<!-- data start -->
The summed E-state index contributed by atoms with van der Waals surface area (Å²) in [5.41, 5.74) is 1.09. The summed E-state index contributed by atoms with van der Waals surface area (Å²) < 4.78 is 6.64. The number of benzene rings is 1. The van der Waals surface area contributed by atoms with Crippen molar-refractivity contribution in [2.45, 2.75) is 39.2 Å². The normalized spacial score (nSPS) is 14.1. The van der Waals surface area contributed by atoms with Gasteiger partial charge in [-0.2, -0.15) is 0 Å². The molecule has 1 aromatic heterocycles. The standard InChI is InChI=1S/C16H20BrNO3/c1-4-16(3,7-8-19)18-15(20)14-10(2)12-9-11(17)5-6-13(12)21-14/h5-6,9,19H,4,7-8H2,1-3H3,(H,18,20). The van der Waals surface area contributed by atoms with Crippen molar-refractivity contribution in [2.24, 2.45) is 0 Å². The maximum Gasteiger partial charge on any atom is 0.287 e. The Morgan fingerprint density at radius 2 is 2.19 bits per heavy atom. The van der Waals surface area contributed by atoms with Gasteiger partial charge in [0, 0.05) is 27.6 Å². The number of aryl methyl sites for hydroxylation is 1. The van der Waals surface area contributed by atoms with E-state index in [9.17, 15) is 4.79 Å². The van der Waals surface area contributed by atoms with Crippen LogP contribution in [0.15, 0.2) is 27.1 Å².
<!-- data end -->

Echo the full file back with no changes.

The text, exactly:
The summed E-state index contributed by atoms with van der Waals surface area (Å²) in [5.41, 5.74) is 1.09. The summed E-state index contributed by atoms with van der Waals surface area (Å²) < 4.78 is 6.64. The number of benzene rings is 1. The van der Waals surface area contributed by atoms with Crippen molar-refractivity contribution in [2.45, 2.75) is 39.2 Å². The normalized spacial score (nSPS) is 14.1. The van der Waals surface area contributed by atoms with Gasteiger partial charge in [-0.2, -0.15) is 0 Å². The molecule has 1 aromatic heterocycles. The standard InChI is InChI=1S/C16H20BrNO3/c1-4-16(3,7-8-19)18-15(20)14-10(2)12-9-11(17)5-6-13(12)21-14/h5-6,9,19H,4,7-8H2,1-3H3,(H,18,20). The van der Waals surface area contributed by atoms with Crippen molar-refractivity contribution in [2.24, 2.45) is 0 Å². The maximum Gasteiger partial charge on any atom is 0.287 e. The Morgan fingerprint density at radius 2 is 2.19 bits per heavy atom. The van der Waals surface area contributed by atoms with Gasteiger partial charge in [0, 0.05) is 27.6 Å². The number of aryl methyl sites for hydroxylation is 1. The van der Waals surface area contributed by atoms with E-state index in [9.17, 15) is 4.79 Å². The van der Waals surface area contributed by atoms with Crippen LogP contribution in [0.15, 0.2) is 27.1 Å².